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Surviving On A Tough Turf: Kashmiri Women Cops
Shaziya Yousuf

Inspector Shakti Devi of the Jammu and Kashmir Police, currently deployed in the UN Assistance Mission in Afghanistan (UNAMA), has been awarded the International Female Police Peacekeeper Award 2014. Shakti has been honoured for her "exceptional achievements" in leading the establishment of Women Police Councils in several parts of Afghanistan and helping victims of sexual and gender-based violence in the war-torn nation. But ask a group of women police personnel stationed at the District Police Lines in Srinagar, the capital of Jammu and Kashmir, whether they have heard of their famed colleague, and they look clueless. However, when informed of Shakti’s singular achievement, their expressions immediately turn wistful. They fervently hope that one day they, too, will get an opportunity to grow and move forward in their careers. For unlike the Jammu region, from where Shakti Devi hails, “a policewoman in Kashmir rarely gets credit for the good work she does”. Add to that a meagre salary and a hostile social and work environment and female cops, such as Mehmooda, Gulshan, Kounsar, and others, are only left wondering why they ever decided to join the service.

“I couldn’t believe my eyes because it was my first time in the field and I had found something. I was proud of what I had done and, at the same time, I was crying,” recalls Mehmooda, “I ran towards my team to tell them about my discovery.”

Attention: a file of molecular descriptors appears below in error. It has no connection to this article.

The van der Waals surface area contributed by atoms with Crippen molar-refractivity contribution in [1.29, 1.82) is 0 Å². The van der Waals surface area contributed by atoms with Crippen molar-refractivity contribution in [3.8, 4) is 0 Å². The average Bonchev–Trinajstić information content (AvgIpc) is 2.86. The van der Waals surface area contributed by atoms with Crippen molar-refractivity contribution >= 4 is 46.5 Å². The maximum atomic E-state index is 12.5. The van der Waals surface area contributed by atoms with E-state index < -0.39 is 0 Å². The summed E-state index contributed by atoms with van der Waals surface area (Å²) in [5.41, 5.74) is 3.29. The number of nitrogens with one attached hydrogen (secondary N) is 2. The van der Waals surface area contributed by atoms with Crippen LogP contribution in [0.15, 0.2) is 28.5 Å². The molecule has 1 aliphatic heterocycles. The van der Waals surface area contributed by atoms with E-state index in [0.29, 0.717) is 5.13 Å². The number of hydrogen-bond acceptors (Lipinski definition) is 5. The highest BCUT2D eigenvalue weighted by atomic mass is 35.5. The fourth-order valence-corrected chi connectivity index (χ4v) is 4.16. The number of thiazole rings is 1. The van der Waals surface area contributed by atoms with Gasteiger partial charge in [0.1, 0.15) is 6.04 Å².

[Photographs Available]

 WFS Ref: INDNA20 1270 words

Parvati’s Rice Boiler Is Her New Best Friend
Saadia Azim

Parvati Devi, 45, of Madanpur village in Deoghar district, Jharkhand, is a happy woman these days and the reason for her smiles is a newly-acquired rice par boiler unit, which has allowed her to save more than 50 per cent of her yield that used to get destroyed when she’d heat the paddy to make par-boiled rice, popularly known as ‘usna’ in the region. For this mother-of-eight growing paddy on their two-acre farm was not difficult as she had been tilling land ever since she was a young girl. However, the nightmare began when, at the end of every Rabi season, she had to prepare the par-boiled rice for storage. Like her, most farmers lost a sizeable portion of their produce during the process. Now, of course, the ingenious rice par-boiler unit, introduced by the local farmers club as a part of unique food security initiative underway in the area, has assured them all of a steady supply of their favourite staple. In fact, the unit known as Devipur Usna can steam 1,800 kilos in a single batch easing the work of women like Parvati, Rina and others.

“A little innovation can make a huge difference. The post harvest process is very labourious particularly for woman who do most of the work during cultivation season. The rice par boiler ensures them some time off to be with their children or rest.”

[Photographs Available]

 WFS Ref: INDNA21D 1130 words

Puppets That Help Women Fight Violence
Abha Sharma